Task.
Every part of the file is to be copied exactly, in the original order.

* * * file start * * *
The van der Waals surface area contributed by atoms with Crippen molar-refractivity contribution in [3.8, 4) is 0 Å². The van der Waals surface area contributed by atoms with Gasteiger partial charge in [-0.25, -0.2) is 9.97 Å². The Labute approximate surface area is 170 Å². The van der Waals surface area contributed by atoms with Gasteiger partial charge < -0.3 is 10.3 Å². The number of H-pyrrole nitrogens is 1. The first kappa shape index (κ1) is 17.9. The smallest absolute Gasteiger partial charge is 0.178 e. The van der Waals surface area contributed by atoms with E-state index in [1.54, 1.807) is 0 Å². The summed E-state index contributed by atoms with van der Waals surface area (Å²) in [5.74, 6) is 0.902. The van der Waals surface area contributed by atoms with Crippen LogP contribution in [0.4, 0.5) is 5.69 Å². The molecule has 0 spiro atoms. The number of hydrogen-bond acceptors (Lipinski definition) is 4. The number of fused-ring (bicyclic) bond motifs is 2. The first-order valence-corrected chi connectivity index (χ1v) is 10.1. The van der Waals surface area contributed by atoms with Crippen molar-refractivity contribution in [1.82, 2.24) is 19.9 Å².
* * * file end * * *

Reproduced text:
The van der Waals surface area contributed by atoms with Crippen molar-refractivity contribution in [3.8, 4) is 0 Å². The van der Waals surface area contributed by atoms with Gasteiger partial charge in [-0.25, -0.2) is 9.97 Å². The Labute approximate surface area is 170 Å². The van der Waals surface area contributed by atoms with Gasteiger partial charge < -0.3 is 10.3 Å². The number of H-pyrrole nitrogens is 1. The first kappa shape index (κ1) is 17.9. The smallest absolute Gasteiger partial charge is 0.178 e. The van der Waals surface area contributed by atoms with E-state index in [1.54, 1.807) is 0 Å². The summed E-state index contributed by atoms with van der Waals surface area (Å²) in [5.74, 6) is 0.902. The van der Waals surface area contributed by atoms with Crippen LogP contribution in [0.4, 0.5) is 5.69 Å². The molecule has 0 spiro atoms. The number of hydrogen-bond acceptors (Lipinski definition) is 4. The number of fused-ring (bicyclic) bond motifs is 2. The first-order valence-corrected chi connectivity index (χ1v) is 10.1. The van der Waals surface area contributed by atoms with Crippen molar-refractivity contribution in [1.82, 2.24) is 19.9 Å².